It’s podcast time!

Podcasts will take audio steaming industry to next level in India  

‘I’d sit alone and watch your light/ My only friend through teenage nights/ And everything I had to know/ I heard it on my radio...,’ wrote British singer and songwriter Freddie Mercury reminding the influence radio had once upon a time. However in the age of the internet, it is the podcasts which are synonymous with audio content now.

Podcasts can be streamed or downloaded on a browser or an application. They are popular across all age groups because of their informative and conversational format across genres like comedy, sports, mental health, crime and history.

Join the audio boom
  • A report by afaqs, an Indian advertising, media & marketing portal says 77% of people listen to podcasts on the go in India.
  • As per India Media and Entertainment Report 2018 by KPMG — subscription revenue growth in India increased from ₹428 crore in FY18 to ₹491 crore in FY19; expenditure on digital ads is expected to cross ₹400 billion in FY23; 500 million Indian language users will drive the market
  • Spotify’s launch expected to catalyse growth for podcasts in India.
  • Find your favorite podcast on Google Podcasts, PocketCasts, Castbox or Sticher.

Most listeners tune-in to podcasts while commuting or doing chores. “I like to podcasts whie cooking or playing a video game. It’s a great way to learn while doing task which don’t require full attention,” says Arjun J Rao, research officer at Bhabha Atomic Research Centre, Visakhapatnam. Lately he has been listening to Hardcore History by Dan Carlin, a podcast on world history. It uses the “theatre of the mind” style, a popular radio format where vivid imagery is conjured through sounds. It won best history podcast of 2018 from the IHeartRadio Podcast Awards.

“Podcasts are to radio what Netflix is to television. Radio and television are appointment listening/viewing, while podcasts are on-demand. You can listen to them when you want,” says Amit Varma, the host of a popular weekly podcast The Seen and The Unseen which discusses social issues and examines them from the lens of public policy and private action. The two time Bastiat Prize winner’s podcast is downloaded one lakh times each month! According to Amit, podcasts connect thinkers and content creators. Its audience typically grows organically. This is one of the main reasons why people are invested to make podcasts on topics they are passionate about.

A gripping podcast series I could not stop listening to was Sarah Koenig’s podcast Serial, a podcast which tells a true story over the course of a season. Its first season, investigates the murder of Hae Min Lee in 1999. Hae’s 17-year-old ex-boyfriend Adnan Syed, was sentenced to life. The podcast explored ‘the shifting statements to police, the prejudices, the sketchy alibis, the scant forensic evidence’ and demanded to know how a minor was awarded a life sentence. Thanks to Serial, the trial was not allowed to be forgotten. Serial won several awards including the duPont-Columbia, Scripps Howard, Edward R. Murrow, and the first-ever Peabody awarded to a podcast.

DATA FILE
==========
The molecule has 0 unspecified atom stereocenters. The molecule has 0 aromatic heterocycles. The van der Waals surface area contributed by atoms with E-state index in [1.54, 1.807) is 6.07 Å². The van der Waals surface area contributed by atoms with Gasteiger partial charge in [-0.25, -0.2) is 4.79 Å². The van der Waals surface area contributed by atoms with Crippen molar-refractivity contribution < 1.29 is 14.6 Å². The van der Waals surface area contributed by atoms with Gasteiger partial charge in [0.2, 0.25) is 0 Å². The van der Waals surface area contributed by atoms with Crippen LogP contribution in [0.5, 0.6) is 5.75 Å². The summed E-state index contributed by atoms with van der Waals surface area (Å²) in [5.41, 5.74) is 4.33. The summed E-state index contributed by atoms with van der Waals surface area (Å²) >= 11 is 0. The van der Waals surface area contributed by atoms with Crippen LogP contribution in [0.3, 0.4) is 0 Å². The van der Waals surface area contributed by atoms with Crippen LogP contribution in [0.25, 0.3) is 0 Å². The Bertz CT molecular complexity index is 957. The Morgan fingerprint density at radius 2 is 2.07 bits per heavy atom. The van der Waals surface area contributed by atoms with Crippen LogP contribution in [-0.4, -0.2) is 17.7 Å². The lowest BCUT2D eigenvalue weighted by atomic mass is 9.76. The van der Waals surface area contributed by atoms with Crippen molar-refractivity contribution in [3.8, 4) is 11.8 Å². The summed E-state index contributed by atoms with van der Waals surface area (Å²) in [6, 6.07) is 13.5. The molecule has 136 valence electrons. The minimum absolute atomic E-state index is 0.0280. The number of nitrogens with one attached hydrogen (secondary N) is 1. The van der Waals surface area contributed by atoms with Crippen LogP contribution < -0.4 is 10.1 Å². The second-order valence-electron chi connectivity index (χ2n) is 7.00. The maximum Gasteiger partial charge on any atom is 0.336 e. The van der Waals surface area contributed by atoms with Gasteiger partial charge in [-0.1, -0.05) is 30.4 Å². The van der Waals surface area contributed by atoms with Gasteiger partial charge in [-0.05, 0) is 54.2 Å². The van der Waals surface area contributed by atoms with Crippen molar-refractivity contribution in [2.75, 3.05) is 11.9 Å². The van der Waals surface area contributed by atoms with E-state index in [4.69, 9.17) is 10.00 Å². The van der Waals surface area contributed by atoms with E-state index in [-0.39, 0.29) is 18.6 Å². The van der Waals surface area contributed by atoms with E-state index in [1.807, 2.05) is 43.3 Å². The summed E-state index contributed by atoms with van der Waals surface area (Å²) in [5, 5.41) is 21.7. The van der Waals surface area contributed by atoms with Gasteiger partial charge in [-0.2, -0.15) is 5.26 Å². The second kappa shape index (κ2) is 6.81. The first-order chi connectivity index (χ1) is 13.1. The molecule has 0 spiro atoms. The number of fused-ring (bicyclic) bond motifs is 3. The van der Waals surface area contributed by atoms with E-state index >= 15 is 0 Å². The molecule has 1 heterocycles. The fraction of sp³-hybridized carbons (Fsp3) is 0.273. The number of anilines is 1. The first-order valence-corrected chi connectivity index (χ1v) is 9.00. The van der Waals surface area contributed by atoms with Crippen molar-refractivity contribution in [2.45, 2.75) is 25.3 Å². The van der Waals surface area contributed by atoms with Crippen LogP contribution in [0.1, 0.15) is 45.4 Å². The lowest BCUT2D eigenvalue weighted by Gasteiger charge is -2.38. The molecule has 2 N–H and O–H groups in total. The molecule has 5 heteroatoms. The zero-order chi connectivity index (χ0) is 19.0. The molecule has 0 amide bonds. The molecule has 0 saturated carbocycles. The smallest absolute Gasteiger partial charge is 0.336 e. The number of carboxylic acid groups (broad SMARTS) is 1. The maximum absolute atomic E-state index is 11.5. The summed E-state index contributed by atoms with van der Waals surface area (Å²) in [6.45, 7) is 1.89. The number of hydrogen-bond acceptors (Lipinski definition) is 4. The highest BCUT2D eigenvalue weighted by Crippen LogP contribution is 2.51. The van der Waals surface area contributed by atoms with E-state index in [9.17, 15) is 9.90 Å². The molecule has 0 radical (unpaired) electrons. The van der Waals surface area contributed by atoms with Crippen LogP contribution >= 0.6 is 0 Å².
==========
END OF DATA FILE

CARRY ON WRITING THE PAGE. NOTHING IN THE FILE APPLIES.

So why is radio struggling to keep up with changing times? Amit explains, “Radio stations have to pay exorbitant license fees, they have no option but to cater to a larger audience, with Bollywood music and so on. There’s no scope for edgy content.” Despite it’s challenges, radio has the ability to reach over 98% of the population in India. In an attempt to revive radio worldwide, UNESCO celebrates World Radio Day on February 13. Hopefully, podcast’s growth in India will be catalytic in revival of radio.

Podcasts made in India
  • Cyrus Says by Cyrus Broacha
  • Paisa Vaisa by Anupam Gupta
  • Trial By Error: The Aarushi Files by Nishita Jha
  • Stories by Premchand by Sameer Goswami
  • The Musafir Stories by Saif Omar and Faiza Khan
  • How to citizen by Meghnad S and Shreyas Manohar
  • Every Vote Matters by Suno India
  • Inside Line F1 Podcast by Kunal Shah and Mithila M

Future in India

India’s first narrative podcast on adoption called Dear Pari was started by Padma Priya and Rakesh Kamal of Suno India, a podcast platform to inform citizens on social issues. On Dear Pari they share their journey of adopting their daughter, and hold discussions with parents, adopted children, government officials and anti-trafficking experts.

“There isn’t much money for podcasters but there is a tremendous job satisfaction,” says Rakesh. He feels the podcast market in India is going to be much larger than the West not just because of the population but also due to India’s diversity. “In the last two years several podcasts in regional languages have been launched,” he said. Recently, Suno India added Eshwari Stories, a Telugu short stories podcast for children. Mumbai-based IVM Podcasts, airs Thalé-Haraté by Pavan Srinath, Surya Prakash BS and Ganesh Chakravarthi, a Kannada podcast which ‘covers everything from technology, economics and geopolitics to Karnataka and Bangalore’s governance and public affairs.’

In the US, podcast marketing is already the most effective form of online advertising. Rakesh predicts, “In few years even Indian podcasters will be able to monetise through ads on their shows.” After all it’s logical to promote baby care products on a podcast where the target group is parents.

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Printable version | Apr 18, 2021 12:14:58 AM |

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